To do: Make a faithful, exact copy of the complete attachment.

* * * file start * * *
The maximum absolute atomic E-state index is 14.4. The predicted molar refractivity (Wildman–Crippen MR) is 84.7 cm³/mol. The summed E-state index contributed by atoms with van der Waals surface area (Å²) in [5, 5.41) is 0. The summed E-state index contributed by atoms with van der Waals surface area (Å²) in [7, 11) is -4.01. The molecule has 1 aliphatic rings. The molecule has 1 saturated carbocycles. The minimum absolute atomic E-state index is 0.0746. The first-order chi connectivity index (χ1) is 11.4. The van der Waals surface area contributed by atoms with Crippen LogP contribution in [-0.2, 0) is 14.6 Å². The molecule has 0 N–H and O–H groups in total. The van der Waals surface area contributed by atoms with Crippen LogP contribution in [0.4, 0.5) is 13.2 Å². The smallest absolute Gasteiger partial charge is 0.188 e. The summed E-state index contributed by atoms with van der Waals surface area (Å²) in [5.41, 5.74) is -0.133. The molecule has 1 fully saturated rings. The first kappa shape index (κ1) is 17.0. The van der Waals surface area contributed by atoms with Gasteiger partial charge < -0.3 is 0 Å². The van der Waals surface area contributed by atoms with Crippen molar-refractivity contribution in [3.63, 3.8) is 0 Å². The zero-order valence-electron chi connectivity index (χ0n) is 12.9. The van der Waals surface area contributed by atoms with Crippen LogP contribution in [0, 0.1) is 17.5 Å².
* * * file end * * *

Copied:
The maximum absolute atomic E-state index is 14.4. The predicted molar refractivity (Wildman–Crippen MR) is 84.7 cm³/mol. The summed E-state index contributed by atoms with van der Waals surface area (Å²) in [5, 5.41) is 0. The summed E-state index contributed by atoms with van der Waals surface area (Å²) in [7, 11) is -4.01. The molecule has 1 aliphatic rings. The molecule has 1 saturated carbocycles. The minimum absolute atomic E-state index is 0.0746. The first-order chi connectivity index (χ1) is 11.4. The van der Waals surface area contributed by atoms with Crippen LogP contribution in [-0.2, 0) is 14.6 Å². The molecule has 0 N–H and O–H groups in total. The van der Waals surface area contributed by atoms with Crippen LogP contribution in [0.4, 0.5) is 13.2 Å². The smallest absolute Gasteiger partial charge is 0.188 e. The summed E-state index contributed by atoms with van der Waals surface area (Å²) in [5.41, 5.74) is -0.133. The molecule has 1 fully saturated rings. The first kappa shape index (κ1) is 17.0. The van der Waals surface area contributed by atoms with Gasteiger partial charge < -0.3 is 0 Å². The van der Waals surface area contributed by atoms with Crippen molar-refractivity contribution in [3.63, 3.8) is 0 Å². The zero-order valence-electron chi connectivity index (χ0n) is 12.9. The van der Waals surface area contributed by atoms with Crippen LogP contribution in [0, 0.1) is 17.5 Å².